Carbon Capture Faces Big Hurdles in Climate Fight: Report

Washington, D.C., USA – As a cheap and relatively plentiful source of power for some of the world’s largest economies, many millions of people have a vested interest in finding ways to keep coal in the mix of our future energy supplies. But until utilities and energy companies can develop a way to reduce the significant greenhouse gases generated by coal-fired power plants, coal’s future is often seen as incompatible with the world’s low-carbon future.

According to a new report from the World Resources Institute, despite widespread hope and discussion of carbon capture and sequestration (CCS) as a means to green up coal, there is a long road ahead, filled with challenges on both the policy and innovation fronts, to achieve that goal.

The report, "Capturing King Coal," explores the current state of CCS research and analyzes the complex challenges faced by investors when deploying CCS technologies. The report’s authors – Hiranya Fernando, John Venezia, Clay Rigdon, and Preeti Verma – find that until government policies support large-scale demonstrations, CCS is unlikely to fulfill its potential in combating climate change.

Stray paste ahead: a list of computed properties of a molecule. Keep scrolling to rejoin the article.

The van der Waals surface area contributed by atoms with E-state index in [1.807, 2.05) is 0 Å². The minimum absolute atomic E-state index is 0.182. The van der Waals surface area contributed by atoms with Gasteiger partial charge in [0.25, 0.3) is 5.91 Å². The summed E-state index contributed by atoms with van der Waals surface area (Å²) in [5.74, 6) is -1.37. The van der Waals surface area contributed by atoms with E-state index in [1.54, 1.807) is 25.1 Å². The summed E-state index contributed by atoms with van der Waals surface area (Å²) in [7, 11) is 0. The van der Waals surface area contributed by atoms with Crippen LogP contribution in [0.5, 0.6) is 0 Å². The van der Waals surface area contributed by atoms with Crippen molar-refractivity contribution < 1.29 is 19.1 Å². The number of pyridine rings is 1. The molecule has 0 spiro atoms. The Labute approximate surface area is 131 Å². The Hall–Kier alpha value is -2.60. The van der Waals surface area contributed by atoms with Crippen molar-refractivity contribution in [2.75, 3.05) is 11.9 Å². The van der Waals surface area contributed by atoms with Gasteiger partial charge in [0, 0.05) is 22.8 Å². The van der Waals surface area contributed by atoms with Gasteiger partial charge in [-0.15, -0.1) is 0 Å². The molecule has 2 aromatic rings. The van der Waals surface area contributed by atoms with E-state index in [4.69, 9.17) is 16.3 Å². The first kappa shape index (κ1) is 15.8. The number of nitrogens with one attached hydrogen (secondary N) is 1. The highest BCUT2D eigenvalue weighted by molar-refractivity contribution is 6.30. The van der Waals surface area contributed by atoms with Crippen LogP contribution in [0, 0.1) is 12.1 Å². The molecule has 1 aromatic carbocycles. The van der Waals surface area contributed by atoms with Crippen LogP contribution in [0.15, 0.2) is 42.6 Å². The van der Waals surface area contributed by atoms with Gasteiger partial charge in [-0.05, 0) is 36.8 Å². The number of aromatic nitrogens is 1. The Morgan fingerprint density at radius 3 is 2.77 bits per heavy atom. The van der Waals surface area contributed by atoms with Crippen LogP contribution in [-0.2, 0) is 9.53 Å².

"Capturing King Coal" cites as one example of the uphill battle CCS faces the collapse of the Department of Energy’s FutureGen plant – a project intended to highlight the potential of CCS as a near-term solution, but one that fell to pieces in the wake of dramatic cost overruns and public opposition.

Among the many technical, regulatory and financial challenges CCS projects face, according to the report, are the complex nature of the technologies involved – not just a single innovation, but a slew of different technologies make up any CCS system; major shifts in government policy and funding to encourage development of these technologies; market-based systems including a price on carbon emissions that make investing in CCS development a viable strategy; ensuring that long-term storage is technologically feasible and that liability for any leakages decades or centuries into the future are clearly outlined; and finally, and perhaps among the most significant hurdles, is overcoming public resistance to coal-fired power plants and the environmental destruction resulting from modern coal-mining methods.

"Unless we can put a price on carbon and push these new technologies into the market with additional incentives CCS won’t arrive in time," said Dr. Jonathan Pershing, director of WRI’s climate, energy and pollution program. "We need to deploy the technology as quickly as possible – and that in turn means paying for large scale demonstrations and infrastructure, and creating a regulatory environment that provides public confidence in the safety and environmental integrity of the technology."

More information from the World Resources Institute is online at

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